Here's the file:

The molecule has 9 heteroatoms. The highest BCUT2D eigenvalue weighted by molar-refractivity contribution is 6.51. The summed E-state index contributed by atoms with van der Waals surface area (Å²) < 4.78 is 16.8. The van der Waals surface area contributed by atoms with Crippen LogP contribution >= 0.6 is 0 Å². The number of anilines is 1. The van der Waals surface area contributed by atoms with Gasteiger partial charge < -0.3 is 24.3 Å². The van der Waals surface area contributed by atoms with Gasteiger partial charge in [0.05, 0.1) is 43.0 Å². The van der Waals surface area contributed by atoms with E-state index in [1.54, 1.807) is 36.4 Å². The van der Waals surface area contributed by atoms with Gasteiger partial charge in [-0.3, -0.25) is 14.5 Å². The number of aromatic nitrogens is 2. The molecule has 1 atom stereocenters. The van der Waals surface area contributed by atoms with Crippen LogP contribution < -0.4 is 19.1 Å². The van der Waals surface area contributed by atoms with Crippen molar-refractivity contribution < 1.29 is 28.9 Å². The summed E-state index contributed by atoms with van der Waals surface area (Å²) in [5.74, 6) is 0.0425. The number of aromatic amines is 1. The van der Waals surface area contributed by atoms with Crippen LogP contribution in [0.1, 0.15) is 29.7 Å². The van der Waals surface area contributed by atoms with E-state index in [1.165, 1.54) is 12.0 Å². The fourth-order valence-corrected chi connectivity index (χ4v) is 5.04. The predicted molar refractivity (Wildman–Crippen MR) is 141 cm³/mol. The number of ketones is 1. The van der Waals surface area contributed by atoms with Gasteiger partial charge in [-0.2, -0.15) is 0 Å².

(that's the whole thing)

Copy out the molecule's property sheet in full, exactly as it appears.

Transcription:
The molecule has 9 heteroatoms. The highest BCUT2D eigenvalue weighted by molar-refractivity contribution is 6.51. The summed E-state index contributed by atoms with van der Waals surface area (Å²) < 4.78 is 16.8. The van der Waals surface area contributed by atoms with Crippen LogP contribution >= 0.6 is 0 Å². The number of anilines is 1. The van der Waals surface area contributed by atoms with Gasteiger partial charge < -0.3 is 24.3 Å². The van der Waals surface area contributed by atoms with Gasteiger partial charge in [0.05, 0.1) is 43.0 Å². The van der Waals surface area contributed by atoms with E-state index in [1.54, 1.807) is 36.4 Å². The van der Waals surface area contributed by atoms with Gasteiger partial charge in [-0.3, -0.25) is 14.5 Å². The number of aromatic nitrogens is 2. The molecule has 1 atom stereocenters. The van der Waals surface area contributed by atoms with Crippen LogP contribution < -0.4 is 19.1 Å². The van der Waals surface area contributed by atoms with Crippen molar-refractivity contribution < 1.29 is 28.9 Å². The summed E-state index contributed by atoms with van der Waals surface area (Å²) in [5.74, 6) is 0.0425. The number of aromatic amines is 1. The van der Waals surface area contributed by atoms with Crippen LogP contribution in [0.1, 0.15) is 29.7 Å². The van der Waals surface area contributed by atoms with E-state index in [1.165, 1.54) is 12.0 Å². The fourth-order valence-corrected chi connectivity index (χ4v) is 5.04. The predicted molar refractivity (Wildman–Crippen MR) is 141 cm³/mol. The number of ketones is 1. The van der Waals surface area contributed by atoms with Gasteiger partial charge in [-0.2, -0.15) is 0 Å².